Part of the fun of having a book review blog is getting to interview the authors of the fabulous books I read. I thank author, Laurie Calkhoven, for taking the time to answer my questions. I hope my readers will find the behind the scenes of what goes into creating a book as interesting as I do.
How much time does it take to do the research for each of your historical fiction novels from the Boys of Wartime series?
LC: Research varies from book to book, but in general it takes about six to eight months of research before I begin to know my story. At some point in my research for every book, a character and an opening scene comes to me. That’s when I know it’s time to start writing. Then I continue to research while I’m writing, which can take another year to eighteen months.
Often I’ll go down a wrong path and spend time digging up facts that I’ll never use, but it was early on in my World War Two reading that I came across mention of the escape lines used by English and American aviators to evade the Nazis, and I knew that’s what my story would be about. From there on, my research was very focused and efficient.
Did you get a chance to talk to any veterans of World War II or people who lived in France to find out what it was really like during this time?
LC: I read as many first hand accounts as I could, both by the airmen who were rescued by the Resistance and by Resistance fighters. Unfortunately, the airmen who are still alive are quite old by now, and I didn’t get to France to interview any of the Resistance members. Luckily, many of them wrote about their experiences. There were also a couple of books published in the last ten years or so about the escape lines, and they were a great help, too.
What made you decide to write about boys during wartime?
LC: I got the idea for the first novel in the series—DANIEL AT THE SIEGE OF BOSTON, 1776—while I was researching a biography of George Washington. When I pitched it to an editor, he suggested I put together a proposal for that book and more, each one set in a different war. I didn’t know what I was getting myself into!
I’ve always been interested in what happens to ordinary people during those extraordinary moments in American history. Historians tend to focus on armies and generals, but I always wondered about the civilians who get caught up in those extraordinary moments. What happens to them? Answering that question led to my first character, Daniel, and to all the others.
In Michael and the Invasion of France, you concentrate on the American aviators. What made you decide to tell this part of the war story?
LC: As soon as I read about the American aviators and the escape lines I knew that was the story I wanted to tell. It was an aspect of the war that I hadn’t known about, and I (as far as I know) hadn't been written about for the middle grade audience. I thought American readers would be interested to know more, as I was.
I was incredibly moved by the courage of the Dutch, Belgian, and French Resistance members who risked everything to help strangers, especially when I learned that so man of them lost their lives in the effort. I wanted to do justice to them.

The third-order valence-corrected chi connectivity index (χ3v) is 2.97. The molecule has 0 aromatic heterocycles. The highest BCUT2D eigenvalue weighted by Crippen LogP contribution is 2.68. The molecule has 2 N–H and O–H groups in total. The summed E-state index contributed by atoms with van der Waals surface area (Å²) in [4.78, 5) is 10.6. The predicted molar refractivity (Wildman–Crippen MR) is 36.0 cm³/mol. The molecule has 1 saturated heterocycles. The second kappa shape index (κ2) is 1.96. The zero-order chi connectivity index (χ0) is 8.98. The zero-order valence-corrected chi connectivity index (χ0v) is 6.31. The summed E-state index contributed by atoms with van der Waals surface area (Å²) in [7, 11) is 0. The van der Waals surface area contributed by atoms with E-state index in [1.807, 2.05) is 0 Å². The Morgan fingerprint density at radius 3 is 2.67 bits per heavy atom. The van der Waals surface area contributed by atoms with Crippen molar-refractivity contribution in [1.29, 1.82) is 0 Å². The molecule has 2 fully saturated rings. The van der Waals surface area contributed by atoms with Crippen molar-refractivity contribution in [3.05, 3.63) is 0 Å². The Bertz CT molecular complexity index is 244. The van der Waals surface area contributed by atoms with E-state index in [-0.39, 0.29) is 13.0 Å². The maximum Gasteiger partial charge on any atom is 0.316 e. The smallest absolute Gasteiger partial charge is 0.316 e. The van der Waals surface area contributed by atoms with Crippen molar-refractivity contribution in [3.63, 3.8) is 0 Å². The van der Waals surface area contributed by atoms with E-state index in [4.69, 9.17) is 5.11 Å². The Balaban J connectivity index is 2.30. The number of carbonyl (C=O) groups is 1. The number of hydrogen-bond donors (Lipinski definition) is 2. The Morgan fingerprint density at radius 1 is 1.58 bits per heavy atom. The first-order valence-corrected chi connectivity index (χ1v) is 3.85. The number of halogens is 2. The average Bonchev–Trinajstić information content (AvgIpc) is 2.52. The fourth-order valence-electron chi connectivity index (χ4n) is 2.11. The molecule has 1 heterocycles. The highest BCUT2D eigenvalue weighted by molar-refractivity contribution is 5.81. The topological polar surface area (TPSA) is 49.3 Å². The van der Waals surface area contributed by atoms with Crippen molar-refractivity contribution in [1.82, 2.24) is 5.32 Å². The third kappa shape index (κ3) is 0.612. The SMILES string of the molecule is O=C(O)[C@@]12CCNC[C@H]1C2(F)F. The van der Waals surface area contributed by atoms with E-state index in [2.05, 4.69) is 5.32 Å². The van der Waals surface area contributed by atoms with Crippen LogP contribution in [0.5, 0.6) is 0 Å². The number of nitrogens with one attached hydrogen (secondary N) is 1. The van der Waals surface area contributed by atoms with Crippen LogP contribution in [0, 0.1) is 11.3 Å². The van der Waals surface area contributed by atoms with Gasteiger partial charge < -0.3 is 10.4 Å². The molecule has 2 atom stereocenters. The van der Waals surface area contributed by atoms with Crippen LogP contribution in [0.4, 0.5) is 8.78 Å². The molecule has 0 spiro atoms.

Have you always wanted to be a writer?
LC: I have always loved books and stories. The very first thing I wanted to be was a librarian. I wanted to live in the school library when my class learned how to use it in first grade. I’m not sure when it dawned on me that there were actual people who created the characters and stories within those books, but when it did, I knew that was the job for me.
What author do you admire most and why?
LC: There are too many authors I admire to choose just one! I think Kekla Magoon writes great historical fiction. Her first novel, Rock and the River is brilliant. I just finished My Name is Not Easy by Debby Dahl Edwardson and was blown away.
Out of all the books you have written, which is your favorite and why?
That would be like choosing a favorite child! I think Michael at the Invasion of France is my best book to date, but I hope I keep getting better and better with each book.
Do you ever visit the places you write about? If not, tell us how you find out about these places?
LC: I’ve been to France, and I love Paris, but unfortunately I wasn’t able to travel there specifically to do research for Michael. I did visit Boston when I was working on Daniel at the Siege of Boston, 1776, and that was invaluable. Similarly, I visited Gettysburg a few times while working on Will at the Battle of Gettysburg, 1863. Not only is the Adams County Historical Society a great place to do research, many of the Civil War buildings in Gettysburg are still standing. I was able to poke my fingers into bullet holes on the sides of homes, and stand under trees that witnessed the battle, and that was invaluable in bringing the story to life.
What is the easiest thing about writing? The hardest?
LC: On any given day, my answer to that question would change. When I’m deep into a first draft—creating characters and dreaming up stories for them—I might way that first drafts are incredibly hard and I’d much rather be revising something I’ve already written. But when I’m revising, I might say that that’s the hard part. But in both instances, there are days when everything comes together and I’m convinced I have the best job in the world.
Thanks so much for your insightful questions!